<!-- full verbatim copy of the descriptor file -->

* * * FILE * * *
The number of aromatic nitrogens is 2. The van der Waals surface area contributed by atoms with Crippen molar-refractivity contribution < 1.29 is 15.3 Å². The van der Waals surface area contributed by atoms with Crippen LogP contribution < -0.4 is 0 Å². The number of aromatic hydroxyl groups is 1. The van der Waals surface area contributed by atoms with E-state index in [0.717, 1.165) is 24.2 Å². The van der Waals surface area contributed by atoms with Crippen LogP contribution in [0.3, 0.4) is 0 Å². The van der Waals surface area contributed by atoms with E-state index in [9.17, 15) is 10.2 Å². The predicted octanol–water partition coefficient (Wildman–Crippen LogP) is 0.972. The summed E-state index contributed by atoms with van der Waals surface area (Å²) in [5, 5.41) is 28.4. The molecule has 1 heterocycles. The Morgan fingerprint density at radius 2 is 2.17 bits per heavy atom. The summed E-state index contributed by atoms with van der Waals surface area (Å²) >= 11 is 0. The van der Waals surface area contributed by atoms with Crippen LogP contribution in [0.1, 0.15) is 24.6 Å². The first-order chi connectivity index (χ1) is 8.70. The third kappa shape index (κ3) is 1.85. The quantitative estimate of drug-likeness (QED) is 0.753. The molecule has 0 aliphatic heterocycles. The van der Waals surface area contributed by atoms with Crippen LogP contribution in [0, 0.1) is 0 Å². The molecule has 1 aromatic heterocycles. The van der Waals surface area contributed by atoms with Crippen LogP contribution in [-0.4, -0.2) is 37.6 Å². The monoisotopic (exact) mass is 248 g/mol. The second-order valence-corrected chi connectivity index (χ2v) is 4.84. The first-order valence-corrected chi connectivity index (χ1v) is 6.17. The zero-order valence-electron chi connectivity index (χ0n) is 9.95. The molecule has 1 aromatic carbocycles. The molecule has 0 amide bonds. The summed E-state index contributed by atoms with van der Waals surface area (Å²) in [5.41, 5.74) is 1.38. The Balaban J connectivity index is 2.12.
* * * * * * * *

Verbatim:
The number of aromatic nitrogens is 2. The van der Waals surface area contributed by atoms with Crippen molar-refractivity contribution < 1.29 is 15.3 Å². The van der Waals surface area contributed by atoms with Crippen LogP contribution < -0.4 is 0 Å². The number of aromatic hydroxyl groups is 1. The van der Waals surface area contributed by atoms with E-state index in [0.717, 1.165) is 24.2 Å². The van der Waals surface area contributed by atoms with Crippen LogP contribution in [0.3, 0.4) is 0 Å². The van der Waals surface area contributed by atoms with E-state index in [9.17, 15) is 10.2 Å². The predicted octanol–water partition coefficient (Wildman–Crippen LogP) is 0.972. The summed E-state index contributed by atoms with van der Waals surface area (Å²) in [5, 5.41) is 28.4. The molecule has 1 heterocycles. The Morgan fingerprint density at radius 2 is 2.17 bits per heavy atom. The summed E-state index contributed by atoms with van der Waals surface area (Å²) >= 11 is 0. The van der Waals surface area contributed by atoms with Crippen LogP contribution in [0.1, 0.15) is 24.6 Å². The first-order chi connectivity index (χ1) is 8.70. The third kappa shape index (κ3) is 1.85. The quantitative estimate of drug-likeness (QED) is 0.753. The molecule has 0 aliphatic heterocycles. The van der Waals surface area contributed by atoms with Crippen LogP contribution in [0, 0.1) is 0 Å². The molecule has 1 aromatic heterocycles. The van der Waals surface area contributed by atoms with Crippen LogP contribution in [-0.4, -0.2) is 37.6 Å². The monoisotopic (exact) mass is 248 g/mol. The second-order valence-corrected chi connectivity index (χ2v) is 4.84. The first-order valence-corrected chi connectivity index (χ1v) is 6.17. The zero-order valence-electron chi connectivity index (χ0n) is 9.95. The molecule has 1 aromatic carbocycles. The molecule has 0 amide bonds. The summed E-state index contributed by atoms with van der Waals surface area (Å²) in [5.41, 5.74) is 1.38. The Balaban J connectivity index is 2.12.